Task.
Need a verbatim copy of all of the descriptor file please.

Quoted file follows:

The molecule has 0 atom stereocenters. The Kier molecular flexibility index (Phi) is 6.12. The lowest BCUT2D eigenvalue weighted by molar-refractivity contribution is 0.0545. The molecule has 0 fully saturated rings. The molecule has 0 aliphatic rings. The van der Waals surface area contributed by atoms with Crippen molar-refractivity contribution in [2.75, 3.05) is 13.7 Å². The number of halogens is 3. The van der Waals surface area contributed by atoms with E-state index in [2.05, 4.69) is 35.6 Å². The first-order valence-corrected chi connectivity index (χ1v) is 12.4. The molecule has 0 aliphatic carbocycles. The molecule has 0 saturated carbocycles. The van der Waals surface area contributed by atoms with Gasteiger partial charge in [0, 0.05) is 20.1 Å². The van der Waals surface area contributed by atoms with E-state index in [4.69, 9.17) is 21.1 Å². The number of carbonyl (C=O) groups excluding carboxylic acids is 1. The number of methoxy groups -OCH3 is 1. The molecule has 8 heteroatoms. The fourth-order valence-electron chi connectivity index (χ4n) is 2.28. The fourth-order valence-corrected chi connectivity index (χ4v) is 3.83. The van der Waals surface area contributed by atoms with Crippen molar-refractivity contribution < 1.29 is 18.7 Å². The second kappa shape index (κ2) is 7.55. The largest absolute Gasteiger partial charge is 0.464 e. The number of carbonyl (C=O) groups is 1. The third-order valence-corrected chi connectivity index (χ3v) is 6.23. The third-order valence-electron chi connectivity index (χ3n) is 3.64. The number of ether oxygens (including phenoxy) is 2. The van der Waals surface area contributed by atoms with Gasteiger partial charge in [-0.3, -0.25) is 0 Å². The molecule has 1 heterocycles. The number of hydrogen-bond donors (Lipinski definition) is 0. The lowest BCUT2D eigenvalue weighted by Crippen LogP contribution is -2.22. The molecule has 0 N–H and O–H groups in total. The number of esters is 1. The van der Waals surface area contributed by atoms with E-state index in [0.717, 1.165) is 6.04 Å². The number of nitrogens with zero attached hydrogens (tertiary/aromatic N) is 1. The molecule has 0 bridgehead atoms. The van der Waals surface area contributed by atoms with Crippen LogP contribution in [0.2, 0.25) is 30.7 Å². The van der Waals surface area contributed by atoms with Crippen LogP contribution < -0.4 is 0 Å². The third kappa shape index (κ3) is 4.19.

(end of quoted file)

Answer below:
The molecule has 0 atom stereocenters. The Kier molecular flexibility index (Phi) is 6.12. The lowest BCUT2D eigenvalue weighted by molar-refractivity contribution is 0.0545. The molecule has 0 fully saturated rings. The molecule has 0 aliphatic rings. The van der Waals surface area contributed by atoms with Crippen molar-refractivity contribution in [2.75, 3.05) is 13.7 Å². The number of halogens is 3. The van der Waals surface area contributed by atoms with E-state index in [2.05, 4.69) is 35.6 Å². The first-order valence-corrected chi connectivity index (χ1v) is 12.4. The molecule has 0 aliphatic carbocycles. The molecule has 0 saturated carbocycles. The van der Waals surface area contributed by atoms with Gasteiger partial charge in [0, 0.05) is 20.1 Å². The van der Waals surface area contributed by atoms with E-state index in [4.69, 9.17) is 21.1 Å². The number of carbonyl (C=O) groups excluding carboxylic acids is 1. The number of methoxy groups -OCH3 is 1. The molecule has 8 heteroatoms. The fourth-order valence-electron chi connectivity index (χ4n) is 2.28. The fourth-order valence-corrected chi connectivity index (χ4v) is 3.83. The van der Waals surface area contributed by atoms with Crippen molar-refractivity contribution < 1.29 is 18.7 Å². The second kappa shape index (κ2) is 7.55. The largest absolute Gasteiger partial charge is 0.464 e. The number of carbonyl (C=O) groups is 1. The third-order valence-corrected chi connectivity index (χ3v) is 6.23. The third-order valence-electron chi connectivity index (χ3n) is 3.64. The number of ether oxygens (including phenoxy) is 2. The van der Waals surface area contributed by atoms with Gasteiger partial charge in [-0.3, -0.25) is 0 Å². The molecule has 1 heterocycles. The number of hydrogen-bond donors (Lipinski definition) is 0. The lowest BCUT2D eigenvalue weighted by Crippen LogP contribution is -2.22. The molecule has 0 N–H and O–H groups in total. The number of esters is 1. The van der Waals surface area contributed by atoms with E-state index in [0.717, 1.165) is 6.04 Å². The number of nitrogens with zero attached hydrogens (tertiary/aromatic N) is 1. The molecule has 0 bridgehead atoms. The van der Waals surface area contributed by atoms with Crippen LogP contribution in [0.2, 0.25) is 30.7 Å². The van der Waals surface area contributed by atoms with Crippen LogP contribution < -0.4 is 0 Å². The third kappa shape index (κ3) is 4.19.